• Living With Dyspepsia

    The most common cause of dyspepsia is gastroesophageal reflux disease (GERD). This is a condition in which the acid that is normally present in the stomach to help digest our food flows back up the swallowing tube (esophagus). In some persons this causes heartburn and regurgitation, and in others it may cause these symptoms as well as also cause inflammation (redness and swelling) or sores (erosions) in the esophagus. A small number of persons suffering from dyspepsia may have an ulcer in the stomach (gastric ulcer) or in the first part of the intestine (duodenal ulcer).

    Managing Your Symptoms

    Sometimes symptoms can be helped by changes in lifestyle. Losing weight, stopping smoking and raising the head of the bed may help some patients who have mostly reflux. It is always appropriate to pay attention to your general health, considering factors such as exercise, ideal body weight and discontinuation of smoking. It is useful to consider any correlation of symptoms with certain types of foods such as spicy foods, and alcohol. Certain drugs such as aspirin and arthritis medication as well as pain killers (except acetominophen) may worsen injury to the stomach, and discontinuation or change of these medications may sometimes help. 

    Stress does not usually cause dyspepsia but can worsen GI symptoms and heighten our awareness of those symptoms. In some cases, appropriate strategies to cope with stress can be helpful 

    Treatment Options

    It may be necessary for you to have one or more tests to determine what the cause of your dyspepsia is.  With the results in hand, your physician can determine what treatment options will be best for you.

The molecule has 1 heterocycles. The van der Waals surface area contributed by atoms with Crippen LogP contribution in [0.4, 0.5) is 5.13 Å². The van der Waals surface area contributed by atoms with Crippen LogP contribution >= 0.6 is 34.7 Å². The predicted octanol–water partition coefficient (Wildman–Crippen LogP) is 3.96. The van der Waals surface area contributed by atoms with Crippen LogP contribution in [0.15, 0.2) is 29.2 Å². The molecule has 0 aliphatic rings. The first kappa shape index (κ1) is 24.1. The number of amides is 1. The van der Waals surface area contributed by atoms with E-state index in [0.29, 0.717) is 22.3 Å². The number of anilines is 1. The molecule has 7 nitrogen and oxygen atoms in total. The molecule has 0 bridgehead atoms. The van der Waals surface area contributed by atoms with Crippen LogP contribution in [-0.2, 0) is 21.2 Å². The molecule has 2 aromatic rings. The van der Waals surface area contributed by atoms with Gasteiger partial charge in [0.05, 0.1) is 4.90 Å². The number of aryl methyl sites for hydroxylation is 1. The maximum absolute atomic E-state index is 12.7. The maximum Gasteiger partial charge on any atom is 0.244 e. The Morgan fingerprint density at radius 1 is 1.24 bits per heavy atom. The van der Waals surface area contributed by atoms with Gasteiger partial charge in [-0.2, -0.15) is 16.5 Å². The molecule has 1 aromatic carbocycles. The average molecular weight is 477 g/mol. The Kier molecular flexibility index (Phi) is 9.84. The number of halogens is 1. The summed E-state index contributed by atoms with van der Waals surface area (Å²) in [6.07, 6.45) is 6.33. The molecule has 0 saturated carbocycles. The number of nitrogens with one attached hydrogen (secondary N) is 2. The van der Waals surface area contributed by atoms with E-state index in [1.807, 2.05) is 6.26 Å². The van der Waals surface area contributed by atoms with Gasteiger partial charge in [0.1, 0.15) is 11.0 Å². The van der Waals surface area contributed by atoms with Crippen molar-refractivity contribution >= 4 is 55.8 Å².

Medications are listed below in general order of potency but the order does not necessarily reflect the order in which the doctor may choose to begin treatment.

    • Antacids
      Antacids are useful as short-term therapy but are usually used for infrequent or "breakthrough" symptoms that may occur when the patient experiences symptoms while on other medications. In general, antacids would not be used as a regular form of therapy.
    • H2-receptor antagonists (H2-RAs)
      This class of drugs has been available for over 25 years and was the first truly effective form of acid-reducing medicine. These pills provide a moderate decrease in acid produced by the stomach and are helpful for milder cases of reflux.
      They are effective in healing ulcers, although at a somewhat slower rate than the proton pump inhibitor class of drugs (see below). These drugs are very safe. Rare side effects may include skin rash, diarrhea, liver test abnormalities, and kidney problems. These medicines are accepted as safe for long-term therapy if necessary.
    • Proton Pump Inhibitors (PPIs)
      This class of drugs has been available for over 10 years and provides the most effective acid suppression currently available. These are the most effective pills for more severe reflux symptoms and are effective at healing ulcers somewhat more rapidly than H2-RAs. In general, the best medicine is the one that adequately controls symptoms.
      These pills are also considered safe for long term treatment if necessary. Use of this type of drug is often combined with antibiotics to treat Helicobacter pylori. Side effects with this class of medication are also infrequent and may include skin rash, diarrhea and a variety of other minor side effects. Rarely, interference with other drugs has to be considered by the doctor.

Enhancing lifelong health

The Canadian Digestive Health Foundation believes our ability to help establish, enrich and protect a healthy gut microbiota is the key to lifelong health